DOD pushes wireless to the edge

JFCOM prepares tactical mobile networks for homeland security and battlefield missions

The Joint Task Force-Civil Support and Joint Forces Command are testing wireless technology needed to assist first responders and civilian agencies during a chemical, biological, radiological or nuclear attack.

As part of U.S. Northern Command, JTF-CS is designated to be the first military team on the ground in such a crisis. The unit must integrate its efforts with first responders and civilian agencies. Lives depend on its ability to deploy and set up operations quickly. But JTF-CS members are weighed down by the thousands of feet of wires and cables that they need to set up their command post. The loading, unloading, installation and maintenance of this web of wires are complicated and time-consuming tasks.

JTF-CS officials say wireless networks are the solution. Today only fixed military sites at the staff level can install wireless local-area networks. Tactical units on the front lines cannot set up wireless LANs quickly and securely. But now JTF-CS and Joint Forces Command say they hope to fill that need with a program called Wireless for the Warfighter (W4W). That program provides a wireless extension for computer and phone lines that can be set up in a crisis within minutes rather than hours.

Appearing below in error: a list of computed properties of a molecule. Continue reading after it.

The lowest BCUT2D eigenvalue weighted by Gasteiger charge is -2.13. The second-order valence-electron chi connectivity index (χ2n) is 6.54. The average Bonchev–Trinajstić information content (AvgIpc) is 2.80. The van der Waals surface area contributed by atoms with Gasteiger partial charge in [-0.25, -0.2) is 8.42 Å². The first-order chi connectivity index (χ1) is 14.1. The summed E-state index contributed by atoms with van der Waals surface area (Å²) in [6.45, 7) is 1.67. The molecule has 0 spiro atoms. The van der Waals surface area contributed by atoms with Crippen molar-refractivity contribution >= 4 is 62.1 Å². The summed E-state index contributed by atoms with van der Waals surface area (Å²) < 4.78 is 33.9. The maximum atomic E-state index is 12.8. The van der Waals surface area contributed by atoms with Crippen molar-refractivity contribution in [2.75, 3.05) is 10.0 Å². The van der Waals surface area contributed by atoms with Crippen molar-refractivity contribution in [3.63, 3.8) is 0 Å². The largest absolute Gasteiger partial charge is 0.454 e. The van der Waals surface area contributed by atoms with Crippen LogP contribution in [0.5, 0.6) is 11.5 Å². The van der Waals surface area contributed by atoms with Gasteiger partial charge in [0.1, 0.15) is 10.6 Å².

It can supply initial capability for a joint operations center of 65 to 100 employees. Adding extra components can expand the capability to 400 people.

JTF-CS is testing W4W, but the technology is meant for all warfighters who need to establish networks on the fly. 'It was a good fit.' We had a need to cut down the time needed to set up our forward command post,' said Patty Critzer, deputy director of computer systems at JTF-CS.

In addition to cutting the time needed to set up a network, W4W pushes network access to individual warfighters and reduces the command's footprint on the ground by eliminating cabling and related equipment, Critzer said.

'We're providing a near-term capability gap-filler,' said James Bohling, JFCOM's project leader for W4W. In the future, units could also integrate tactical radios into the system, using middleware that converts radio signals to IP packets, he said.

W4W is the second phase of a three-phase program. The current phase delivers a secure wireless LAN meeting the 802.11 standard. It enables communications over a line-of-sight, point-to-point connection.

In the third phase, which will begin next year, JFCOM will upgrade to WiMax 802.16d and 802.16e standards. The 802.16d standard incorporates classified technology for secure communications. The 802.16e standard gives the system mobility, eliminating the need to have a line of sight to connect.

'The future of the technology is moving toward higher throughput links where you can do hand-offs and hop between towers,' Bohling said. One base station could potentially support a five- to 10-mile bubble using this method, he said.

Units throughout the military are requesting wireless capability, but security certification and accreditation are the main stumbling blocks, Bohling said.


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